Last Updated on 25th October 2021 by Sophie Nadeau
In what is now the bustling and busy gastronomic capital of France, there was once a thriving Roman city. Founded on the Fourvière hill as early as 43 CE and then-known as Colonia Copia Claudia Augusta Lugdunum, or Lugdunum for short, wander around Vieux Lyon today and you can expect to find traces of Lyon’s ancient history around almost every turn. Here’s your complete guide to Roman Lyon and the most historic Lugdunum locations the city has to offer!
Lyon can be found in Eastern France and is one of the largest cities that the country has to offer. Not far from the foothills of the Alps and the wine region of Burgundy, Lyon also happens to be a great base from which to base yourself to take trips to the wider region. Otherwise, if you’re short on time and want to discover the best that the city has to offer, be sure to check out our guide to spending one day in Lyon.
- Théâtre antique de Lyon (Ancient Theatre of Fourvière)
- Odeum (Odéon) Theatre
- Musée Gallo Romain (Gallo-Roman Museum)
- Thermes antiques de Lyon (Lyon Roman Baths)
- Tombeau de Turpio (Turpio’s Tomb)
- Aqueduc du Gier (Gier Aqueduct)
- Maison de Pauline Jaricot (House Museum of Pauline Jaricot)
- Amphithéâtre des Trois Gaules (Amphitheatre of the Three Gauls)
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Théâtre antique de Lyon (Ancient Theatre of Fourvière)
Offering one of the best views of Lyon, the Ancient Theatre of Fourvière is impressively large and once seated around 10,000 spectators. Constructed during the rule of Augustus and expanded under Hadrian, now the theatre is one of the finest examples of Roman architecture in France and is even a UNESCO world heritage site. Today, the theatre is free to visit and wander around and offers one of the best views in Lyon.
Odeum (Odéon) Theatre
Smaller and right beside the ancient theatre, the much smaller Odéon would have been created (much like that in neighbouring Vienne) for the purpose of musical and rhetorical performances. Once upon a time, this theatre would have seated up to 3000 people. Now, only the lower levels remain, though they’re still a great place to sit, relax, and watch the world go by.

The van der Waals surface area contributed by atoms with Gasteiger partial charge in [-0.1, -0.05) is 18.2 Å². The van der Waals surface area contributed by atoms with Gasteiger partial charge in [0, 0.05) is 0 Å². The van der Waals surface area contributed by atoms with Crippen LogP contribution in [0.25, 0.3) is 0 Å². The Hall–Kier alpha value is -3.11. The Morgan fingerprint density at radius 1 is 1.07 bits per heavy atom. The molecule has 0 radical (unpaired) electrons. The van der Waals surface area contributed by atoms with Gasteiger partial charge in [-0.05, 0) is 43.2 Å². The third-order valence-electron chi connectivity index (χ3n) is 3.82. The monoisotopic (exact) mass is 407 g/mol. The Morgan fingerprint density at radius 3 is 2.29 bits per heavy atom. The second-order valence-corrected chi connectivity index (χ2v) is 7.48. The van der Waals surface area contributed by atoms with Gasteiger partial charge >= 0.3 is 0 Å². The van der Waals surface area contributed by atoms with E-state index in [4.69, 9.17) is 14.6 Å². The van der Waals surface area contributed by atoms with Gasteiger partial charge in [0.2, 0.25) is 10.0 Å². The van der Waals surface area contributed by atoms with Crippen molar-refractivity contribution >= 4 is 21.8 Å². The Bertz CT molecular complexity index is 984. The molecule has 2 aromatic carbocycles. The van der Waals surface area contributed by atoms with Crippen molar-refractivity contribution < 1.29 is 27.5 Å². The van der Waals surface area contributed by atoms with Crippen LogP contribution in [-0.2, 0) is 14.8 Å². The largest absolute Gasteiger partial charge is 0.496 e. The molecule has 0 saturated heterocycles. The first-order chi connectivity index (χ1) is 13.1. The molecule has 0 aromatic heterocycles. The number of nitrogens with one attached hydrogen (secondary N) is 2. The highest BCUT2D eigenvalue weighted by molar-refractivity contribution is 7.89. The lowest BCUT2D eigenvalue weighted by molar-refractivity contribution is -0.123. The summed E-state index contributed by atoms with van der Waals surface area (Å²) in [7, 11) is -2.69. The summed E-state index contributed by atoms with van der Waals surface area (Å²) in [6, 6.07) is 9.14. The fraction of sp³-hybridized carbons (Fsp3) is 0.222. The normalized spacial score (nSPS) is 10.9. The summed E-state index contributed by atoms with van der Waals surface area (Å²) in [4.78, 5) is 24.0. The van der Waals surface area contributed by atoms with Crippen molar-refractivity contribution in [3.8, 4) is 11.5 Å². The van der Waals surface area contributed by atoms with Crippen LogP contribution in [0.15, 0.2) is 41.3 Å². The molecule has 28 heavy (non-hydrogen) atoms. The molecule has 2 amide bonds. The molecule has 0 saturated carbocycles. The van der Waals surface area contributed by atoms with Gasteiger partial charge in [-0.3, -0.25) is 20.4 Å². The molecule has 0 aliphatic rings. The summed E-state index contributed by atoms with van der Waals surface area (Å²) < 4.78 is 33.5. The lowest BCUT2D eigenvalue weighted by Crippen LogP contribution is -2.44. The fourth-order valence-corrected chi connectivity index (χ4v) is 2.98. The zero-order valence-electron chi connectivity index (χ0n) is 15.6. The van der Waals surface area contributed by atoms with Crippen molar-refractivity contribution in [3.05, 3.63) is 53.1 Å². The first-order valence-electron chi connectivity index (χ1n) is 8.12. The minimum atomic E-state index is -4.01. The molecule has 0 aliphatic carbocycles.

Musée Gallo Romain (Gallo-Roman Museum)
Free to visit and open at varying times throughout the year, Lyon’s Gallo-Roman museum can be found on the fringes of its impressive theatre. On the Fourviere hillside, this museum was once situated elsewhere in Lyon. Since 1975, the modern-looking museum has been hosting temporary exhibitions, as well as telling the story of Lyon as Lugdunum.
Thermes antiques de Lyon (Lyon Roman Baths)
Much harder to find than other Roman sites in Lyon (on account of the fact that you must pass underneath a modern block of flats in order to view them) little remains of Lugdunum’s Roman baths.
Instead, you need to let your imagination run wild to envision how the bathhouses must have looked during Roman times. Free to visit and built between the 1st and 3rd centuries CE, the Thermes Anqitues can be seen during any reasonable daylight hours.
Tombeau de Turpio (Turpio’s Tomb)
Pretty and picturesque, should you visit the Place Eugène Wernert during the springtime, you’ll soon spy some of the very best cherry blossoms that the French city has to offer. This spot also happens to be one of our favourite hidden gems in Lyon.
This square exudes the kind of cool and relaxed vibe that’s so synonymous with Lyon and even has an adorable chalet-style auberge on one end. In the very heart of the square, the Tombeau de Turpio is one of ten funerary monuments that were discovered on the fringes of Lyon in 1985.
Dating back to the 1st-century CE, the five most archaeologically/ historically interesting of the pieces were then moved to Place Eugène Wernert where they can be seen today. The best preserved of these five is that dedicated to Turpio.
Aqueduc du Gier (Gier Aqueduct)
Once upon a time, four aqueducts supplied the city of Lugdunum with water. Though there is little more than a few free-standing columns left today, archaeologists surmise that the waterworks of Lugdunum must have been one of the greatest hydraulic engineering feats of the Roman world, second only to those of Rome in modern day Italy. Leave Lyon, and more traces of Lugdumun’s aqueducts can be found in Chaponost and Beaunant.
Maison de Pauline Jaricot (House Museum of Pauline Jaricot)
Look closely at the floor on the Ground Floor of Maison de Pauline Jaricot (now a free museum with a permanent exhibition set over several floors) and you’ll soon spot several slabs of Roman stone that once formed an ancient Via (road).
This three-metre long stretch of well-laid paving stones was only rediscovered during renovations of the house and suggests that the Montée of today follows the route of the original Roman road which would have snaked its way up the Fourviere hill. The road would also have been the link between the Fourviere district and that of Condate (what is now known as the Croix-Rousse district of Lyon).
Amphithéâtre des Trois Gaules (Amphitheatre of the Three Gauls)
Situated in the Croix-Rousse neighbourhood of Lyon, which is where visitors will soon discover some of the best murals and coffee shops of the city, this piece of Roman Lyon is a bit further off the beaten path than some of the other places listed within this guide.
The Croix-Rousse itself is a district best-known for its silk past and village vibe, while the Amphitheatre of the Three Gauls is so impressive and of historical importance that it’s been classed as a monument historique since 1961.